All well and good, but why not put a system in place (like the coaster) to remove as much human error as possible?
So I again ask, what’s your version of this problem in your business? Can you fix your nagging, recurring mistakes with color-coding, forms, templates, systems or procedures?
Every mistake is an opportunity to improve your company.
Mistakes are costly. They waste time, money, productivity and resources. They aggravate employees. They lose customers. Even so, each and every one is a golden opportunity for improvement.
Every time a mistake happens, ask: What can be done to prevent this same type of error from happening in the future? This is “root cause” thinking. You and all your people should get good at looking for the root causes of problems.
It’s not about blaming the individual employee. When errors occur, the person involved needs to admit it without fear of reprisal.
Drive individual blame and cover-ups out of your company. Replace them with willingness to admit mistakes, so you can find the root cause of errors and prevent them in the future. Learn from mistakes.
Make it the job of everyone in your company to identify and attack the root causes of errors.
Stop pouring the wrong coffee. Stop doing it over. Instead, start doing it right the first time.
Filed Under: Continuous Improvement, Culture, People management
POSTED ON APRIL 29, 2012 BY BCSTLMOIt’s Free!
It’s a typical day at Bob’s Company, Inc. Bob notices that a recently-hired employee is now eligible for dental benefits. So, Bob hands her an application. As he walks away, she asks, “What’s the cost?”
Bob’s reply? “It’s free. The company pays for it.”
If this was a movie rather than an article, the startling shower music from “Psycho” would come on at this point.
Or maybe it would turn into a take-off from “Young Frankenstein.” Instead of “It’s alive!” the line could be “It’s Free!”
Shame, shame on Bob. He wasted a terrific opportunity for a “teachable moment” with a new employee.
Of course it’s not “free.” Every benefit provided by the company costs good money.
Free. What was Bob thinking? He should have responded something like this: “Our dental insurance costs about $25 per month. The company pays for it. It’s part of your compensation – just as our other benefits are.”
Too often employees think only about base wage or salary when the subject of compensation arises. This happens because we business owners and employers let it happen. You’re likely to hear something like “I make $35,000 per year.” You are very unlikely to hear an employee say, “Well, my base is $35,000, but on top of that my employer generously pays another $12,000 for my health insurance. Counting my paid time off, my other benefits and my payroll taxes, I cost my employer a whopping $58,000 per year.”
So, how do we get our “bang for the buck”? How do we get our employees to recognize and appreciate all aspects of the compensation package – so the company can enjoy a fine ROI in the form of increased employee satisfaction, improved productivity and reduced turnover? How do we drive the “entitlement culture” out of our companies?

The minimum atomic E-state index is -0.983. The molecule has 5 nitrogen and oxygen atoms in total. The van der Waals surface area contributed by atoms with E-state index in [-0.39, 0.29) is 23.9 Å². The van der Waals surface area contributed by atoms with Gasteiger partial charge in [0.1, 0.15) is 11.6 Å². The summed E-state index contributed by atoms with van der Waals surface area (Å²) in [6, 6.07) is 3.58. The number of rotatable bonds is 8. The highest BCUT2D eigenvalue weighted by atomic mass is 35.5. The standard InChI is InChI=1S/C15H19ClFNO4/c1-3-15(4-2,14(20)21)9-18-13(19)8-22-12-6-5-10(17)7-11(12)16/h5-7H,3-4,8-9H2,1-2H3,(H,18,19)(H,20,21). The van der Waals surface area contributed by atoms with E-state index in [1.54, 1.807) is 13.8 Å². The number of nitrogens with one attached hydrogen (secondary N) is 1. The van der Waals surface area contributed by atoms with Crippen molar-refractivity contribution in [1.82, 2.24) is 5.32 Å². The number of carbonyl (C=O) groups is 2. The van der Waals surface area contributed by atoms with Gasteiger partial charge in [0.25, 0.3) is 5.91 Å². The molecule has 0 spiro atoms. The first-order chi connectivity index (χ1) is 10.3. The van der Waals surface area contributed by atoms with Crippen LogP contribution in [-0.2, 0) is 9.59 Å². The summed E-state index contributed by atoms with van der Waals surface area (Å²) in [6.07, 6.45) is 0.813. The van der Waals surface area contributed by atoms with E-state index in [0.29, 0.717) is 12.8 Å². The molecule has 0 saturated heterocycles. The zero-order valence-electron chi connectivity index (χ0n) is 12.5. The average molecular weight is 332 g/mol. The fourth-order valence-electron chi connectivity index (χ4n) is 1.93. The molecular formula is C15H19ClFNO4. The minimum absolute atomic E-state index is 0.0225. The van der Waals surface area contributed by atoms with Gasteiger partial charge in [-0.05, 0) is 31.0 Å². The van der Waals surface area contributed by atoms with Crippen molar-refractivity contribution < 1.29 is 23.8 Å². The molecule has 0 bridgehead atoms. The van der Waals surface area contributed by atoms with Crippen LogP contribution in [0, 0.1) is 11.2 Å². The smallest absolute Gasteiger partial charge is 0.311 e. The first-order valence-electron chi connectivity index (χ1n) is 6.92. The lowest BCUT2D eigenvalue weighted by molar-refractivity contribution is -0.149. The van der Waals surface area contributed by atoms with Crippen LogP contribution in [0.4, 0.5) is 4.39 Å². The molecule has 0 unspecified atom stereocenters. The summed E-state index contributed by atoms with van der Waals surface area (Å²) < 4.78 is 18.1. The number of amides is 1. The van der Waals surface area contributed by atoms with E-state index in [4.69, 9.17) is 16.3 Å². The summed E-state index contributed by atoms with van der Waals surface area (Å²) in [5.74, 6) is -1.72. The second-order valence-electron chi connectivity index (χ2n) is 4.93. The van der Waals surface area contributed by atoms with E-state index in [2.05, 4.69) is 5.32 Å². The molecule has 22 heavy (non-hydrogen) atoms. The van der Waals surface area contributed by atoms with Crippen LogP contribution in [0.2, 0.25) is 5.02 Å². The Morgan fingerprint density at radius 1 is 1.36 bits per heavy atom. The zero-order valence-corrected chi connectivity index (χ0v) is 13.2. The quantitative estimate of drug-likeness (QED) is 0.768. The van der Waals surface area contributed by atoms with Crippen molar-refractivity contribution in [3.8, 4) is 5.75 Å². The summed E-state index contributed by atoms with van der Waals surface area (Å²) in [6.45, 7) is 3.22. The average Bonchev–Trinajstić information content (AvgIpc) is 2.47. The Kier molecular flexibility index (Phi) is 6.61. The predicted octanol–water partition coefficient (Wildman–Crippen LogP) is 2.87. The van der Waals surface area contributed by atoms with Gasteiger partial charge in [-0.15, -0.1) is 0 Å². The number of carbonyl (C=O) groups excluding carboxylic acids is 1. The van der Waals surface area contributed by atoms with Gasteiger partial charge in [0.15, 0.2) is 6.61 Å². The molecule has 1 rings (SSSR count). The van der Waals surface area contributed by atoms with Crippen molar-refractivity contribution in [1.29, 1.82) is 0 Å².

Here are some approaches to use:
PS: Bob’s story has a happy ending. He realized the error of his ways and corrected his statement to his employee.
Filed Under: Employee engagement, Financial/Business Literacy, Leadership, Open Book Management, People management, Running your business by the numbers, Training/Teaching/Learning Tagged With: business, leadership, management, people
POSTED ON APRIL 22, 2012 BY BCSTLMOTalking about Values is Good BusinessWhat do “values” have to do with business? Everything!
This isn’t about “touchy-feely.” I see core values as a hard-nosed business practice, just like reducing costs. It’s simply a way to ensure that everyone on the team knows what is important.
As owner, you can – and should – shape your company’s culture. You can let it happen or you can make it happen.
So, what makes up a culture? All sorts of things. Fun versus serious. Honest versus dishonest. Friendly versus confrontational. Lunch with others or eat at your desk. All this and much more is the stuff of company culture.
A big part of a business’ culture centers on its values. You may not care whether your employees eat at the desk or go out, but you darn sure better care whether they are being honest with your customers.
My recommendation: Determine what principles are important to you, and then inject them into the workplace.
If you don’t spell out what’s important, then the implication is that either nothing is important or everything is important – trouble either way.
Here’s an example: Barry is the new guy in sales. He was put place with no orientation on what’s important to the company. He brought some bad habits, including breaking promises to customers. His manager doesn’t find out until a furious customer calls him.
But George works at a company where breaking promises to customers is unacceptable. The owners and managers “walk the talk”, setting the example for others. It’s discussed in meetings and in new employee orientations. It’s used in performance reviews and job descriptions. Do you think George shares Barry’s cavalier attitude toward commitments to customers?